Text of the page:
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PostPosted: Fri Nov 23, 2012 9:27 am 
Retro Guru
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Joined: Sun May 16, 2010 9:15 pm
Posts: 343
1. Faliero Masi
2. Sante Pogliaghi
3. De Rosa


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 Post subject:
PostPosted: Fri Nov 23, 2012 10:41 am 
Old School Grand Master
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Joined: Wed Jul 25, 2007 2:04 pm
Posts: 3364
Location: Completely in the dark, thanks to me good mate Terry....
Never actually owned an Italian frame, unless you count my old Columbus SL CX bike (Edison) and SLX road bike (Cougar, apparently built by Terry D. himself). Having said that, based on Cycling Weekly ads of my teenage years, Tommasini and Ciocc looked pretty cool with their chrome and smart paintwork. More recently, when I lived in Otley, Boneshakers in nearby Harrogate always had a steel-framed Scapin or two in the front window, which looked quite tidy and a refreshing change from the chunky alloy and carbon machines.

David


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 Post subject:
PostPosted: Fri Nov 23, 2012 3:32 pm 
Dirt Disciple
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Joined: Thu Oct 25, 2007 4:58 pm
Posts: 38
Location: Berlin
1. Benelli
2. Ducati
3. MV Agusta

:P


Last edited by whoa on Mon May 16, 2016 10:05 am, edited 1 time in total.

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 Post subject:
PostPosted: Fri Nov 23, 2012 5:55 pm 
rBoTM Winner
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Joined: Sat Aug 28, 2010 3:44 pm
Posts: 422
Location: at my computer
If you have not ridden the bikes you are judging, this would therefore solely demonstrate the power of marketing. The more correct question should therefore be "What are the top three Italian frame brands that you know personally and have ridden."

My answer to this question would be based upon my knowledge, ownership and riding of the following brands (all are bikes in my size that I bought with the intention of riding/keeping and not to flip): Alberti (one owned and sold), Bianchi (many owned and sold, one still owned), Boeris (one owned and sold), Chesini (one owned and sold), Chiorda (one owned, however built by De Rosa), Ciclo Piave (one owned and sold, another one still owned), Cinelli (many owned and sold, three still owned), Colnago (over a dozen owned and sold), De Rosa (many owned and sold, 4 still owned), Fossati (one owned and sold, one still owned), Gios (two owned and sold), Gloria (many owned and sold), Grandis (two owned and sold), Legnano (one owned and sold), Marastoni (two owned and sold, 4 still owned) Marnati (one owned and sold), Masi (over a dozen owned and sold, one still owned), Olmo (one owned and sold), Olympia (one owned and sold), Passoni (one owned), Pinarello (one owned and sold), Pogliaghi Two owned and sold), Rigi (one owned), Romani (multiple owned and sold), Umberto Dei (two owned and sold), Vetta (one owned and sold), Vianello (one owned and sold), Zanardi (two owned and sold, one still owned). I'm probably forgetting some other too...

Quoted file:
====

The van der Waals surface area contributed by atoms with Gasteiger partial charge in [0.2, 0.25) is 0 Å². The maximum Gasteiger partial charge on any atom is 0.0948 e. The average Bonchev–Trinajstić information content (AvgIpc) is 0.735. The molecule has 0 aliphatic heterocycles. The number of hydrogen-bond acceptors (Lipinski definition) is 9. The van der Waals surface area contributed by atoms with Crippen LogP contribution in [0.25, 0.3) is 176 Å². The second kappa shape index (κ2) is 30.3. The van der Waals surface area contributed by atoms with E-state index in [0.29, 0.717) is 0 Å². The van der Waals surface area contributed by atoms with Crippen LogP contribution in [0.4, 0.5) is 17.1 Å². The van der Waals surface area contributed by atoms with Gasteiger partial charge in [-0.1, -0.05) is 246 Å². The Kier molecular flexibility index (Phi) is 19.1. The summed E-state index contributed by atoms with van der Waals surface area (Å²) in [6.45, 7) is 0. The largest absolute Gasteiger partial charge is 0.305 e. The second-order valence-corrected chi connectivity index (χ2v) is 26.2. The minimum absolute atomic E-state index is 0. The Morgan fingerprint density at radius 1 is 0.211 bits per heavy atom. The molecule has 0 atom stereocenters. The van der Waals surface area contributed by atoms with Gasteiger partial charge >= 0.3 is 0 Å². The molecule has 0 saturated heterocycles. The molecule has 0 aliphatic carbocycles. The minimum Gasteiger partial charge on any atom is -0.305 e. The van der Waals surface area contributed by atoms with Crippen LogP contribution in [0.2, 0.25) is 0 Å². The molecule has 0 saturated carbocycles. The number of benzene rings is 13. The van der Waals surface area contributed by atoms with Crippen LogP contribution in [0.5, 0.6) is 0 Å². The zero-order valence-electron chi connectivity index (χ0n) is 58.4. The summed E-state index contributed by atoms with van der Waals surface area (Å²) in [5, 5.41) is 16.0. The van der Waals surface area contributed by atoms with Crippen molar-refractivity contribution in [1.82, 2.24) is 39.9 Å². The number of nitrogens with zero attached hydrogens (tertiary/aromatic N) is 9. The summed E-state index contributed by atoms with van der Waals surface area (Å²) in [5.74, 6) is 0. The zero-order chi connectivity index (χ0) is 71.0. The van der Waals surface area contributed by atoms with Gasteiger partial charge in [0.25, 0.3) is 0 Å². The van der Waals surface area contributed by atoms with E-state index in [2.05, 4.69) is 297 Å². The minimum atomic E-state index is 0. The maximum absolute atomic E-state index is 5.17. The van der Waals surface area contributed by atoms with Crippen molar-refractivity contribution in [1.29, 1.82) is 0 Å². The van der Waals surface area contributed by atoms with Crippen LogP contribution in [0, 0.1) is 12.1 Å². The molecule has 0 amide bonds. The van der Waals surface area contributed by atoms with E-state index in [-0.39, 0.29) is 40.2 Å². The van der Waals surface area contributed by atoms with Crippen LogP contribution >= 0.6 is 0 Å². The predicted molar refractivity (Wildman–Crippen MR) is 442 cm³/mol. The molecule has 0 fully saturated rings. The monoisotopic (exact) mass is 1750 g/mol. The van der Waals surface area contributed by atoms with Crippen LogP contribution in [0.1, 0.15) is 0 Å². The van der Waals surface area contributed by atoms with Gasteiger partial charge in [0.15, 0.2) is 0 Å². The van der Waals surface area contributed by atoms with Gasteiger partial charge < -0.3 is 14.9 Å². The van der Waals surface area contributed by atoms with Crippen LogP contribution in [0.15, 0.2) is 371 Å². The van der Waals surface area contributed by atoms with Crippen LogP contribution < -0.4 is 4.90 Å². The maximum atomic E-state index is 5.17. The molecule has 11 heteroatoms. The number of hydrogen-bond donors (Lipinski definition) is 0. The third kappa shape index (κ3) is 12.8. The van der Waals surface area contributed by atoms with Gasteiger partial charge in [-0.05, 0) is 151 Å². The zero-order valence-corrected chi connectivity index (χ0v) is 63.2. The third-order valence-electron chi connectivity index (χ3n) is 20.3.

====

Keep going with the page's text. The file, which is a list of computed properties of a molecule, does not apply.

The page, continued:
My answer in alphabetical order would be:

De Rosa, Marastoni and Passoni


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 Post subject:
PostPosted: Fri Nov 23, 2012 6:08 pm 
Retro Guru

Joined: Fri Oct 28, 2011 12:59 pm
Posts: 349
Location: Chez Vegas, Derbyshire
Citoyen du monde wrote:
If you have not ridden the bikes you are judging, this would therefore solely demonstrate the power of marketing. The more correct question should therefore be "What are the top three Italian frame brands that you know personally and have ridden."